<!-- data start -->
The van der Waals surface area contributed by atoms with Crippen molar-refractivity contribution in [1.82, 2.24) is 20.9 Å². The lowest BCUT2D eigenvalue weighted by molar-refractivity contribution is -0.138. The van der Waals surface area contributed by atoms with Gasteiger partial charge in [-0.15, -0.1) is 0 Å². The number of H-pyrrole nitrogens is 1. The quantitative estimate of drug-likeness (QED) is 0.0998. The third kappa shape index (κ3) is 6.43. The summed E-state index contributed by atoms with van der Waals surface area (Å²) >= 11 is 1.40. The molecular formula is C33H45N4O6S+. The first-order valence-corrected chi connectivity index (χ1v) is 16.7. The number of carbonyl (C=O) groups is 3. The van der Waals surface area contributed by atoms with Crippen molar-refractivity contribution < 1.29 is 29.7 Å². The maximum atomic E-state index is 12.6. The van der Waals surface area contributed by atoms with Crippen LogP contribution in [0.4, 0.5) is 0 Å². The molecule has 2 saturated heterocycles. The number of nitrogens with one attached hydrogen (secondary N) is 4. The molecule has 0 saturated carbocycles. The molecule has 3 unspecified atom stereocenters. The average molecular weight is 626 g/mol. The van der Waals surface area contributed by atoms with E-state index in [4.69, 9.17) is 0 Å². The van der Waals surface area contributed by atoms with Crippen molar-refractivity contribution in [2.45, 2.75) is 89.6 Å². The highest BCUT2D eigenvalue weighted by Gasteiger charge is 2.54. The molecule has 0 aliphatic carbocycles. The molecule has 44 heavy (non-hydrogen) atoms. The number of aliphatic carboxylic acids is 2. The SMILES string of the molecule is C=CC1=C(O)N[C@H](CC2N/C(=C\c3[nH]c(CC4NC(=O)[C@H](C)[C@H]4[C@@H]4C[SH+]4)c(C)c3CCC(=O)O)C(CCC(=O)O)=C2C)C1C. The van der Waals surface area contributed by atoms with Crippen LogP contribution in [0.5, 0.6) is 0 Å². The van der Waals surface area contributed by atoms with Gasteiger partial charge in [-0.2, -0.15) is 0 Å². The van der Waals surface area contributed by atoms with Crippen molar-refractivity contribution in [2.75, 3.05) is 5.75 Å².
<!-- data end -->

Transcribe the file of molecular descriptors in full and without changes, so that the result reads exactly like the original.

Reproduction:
The van der Waals surface area contributed by atoms with Crippen molar-refractivity contribution in [1.82, 2.24) is 20.9 Å². The lowest BCUT2D eigenvalue weighted by molar-refractivity contribution is -0.138. The van der Waals surface area contributed by atoms with Gasteiger partial charge in [-0.15, -0.1) is 0 Å². The number of H-pyrrole nitrogens is 1. The quantitative estimate of drug-likeness (QED) is 0.0998. The third kappa shape index (κ3) is 6.43. The summed E-state index contributed by atoms with van der Waals surface area (Å²) >= 11 is 1.40. The molecular formula is C33H45N4O6S+. The first-order valence-corrected chi connectivity index (χ1v) is 16.7. The number of carbonyl (C=O) groups is 3. The van der Waals surface area contributed by atoms with Crippen molar-refractivity contribution < 1.29 is 29.7 Å². The maximum atomic E-state index is 12.6. The van der Waals surface area contributed by atoms with Crippen LogP contribution in [0.4, 0.5) is 0 Å². The molecule has 2 saturated heterocycles. The number of nitrogens with one attached hydrogen (secondary N) is 4. The molecule has 0 saturated carbocycles. The molecule has 3 unspecified atom stereocenters. The average molecular weight is 626 g/mol. The van der Waals surface area contributed by atoms with E-state index in [4.69, 9.17) is 0 Å². The van der Waals surface area contributed by atoms with Crippen molar-refractivity contribution in [2.45, 2.75) is 89.6 Å². The highest BCUT2D eigenvalue weighted by Gasteiger charge is 2.54. The molecule has 0 aliphatic carbocycles. The molecule has 44 heavy (non-hydrogen) atoms. The number of aliphatic carboxylic acids is 2. The SMILES string of the molecule is C=CC1=C(O)N[C@H](CC2N/C(=C\c3[nH]c(CC4NC(=O)[C@H](C)[C@H]4[C@@H]4C[SH+]4)c(C)c3CCC(=O)O)C(CCC(=O)O)=C2C)C1C. The van der Waals surface area contributed by atoms with Crippen LogP contribution in [0.5, 0.6) is 0 Å². The van der Waals surface area contributed by atoms with Gasteiger partial charge in [-0.2, -0.15) is 0 Å². The van der Waals surface area contributed by atoms with Crippen molar-refractivity contribution in [2.75, 3.05) is 5.75 Å².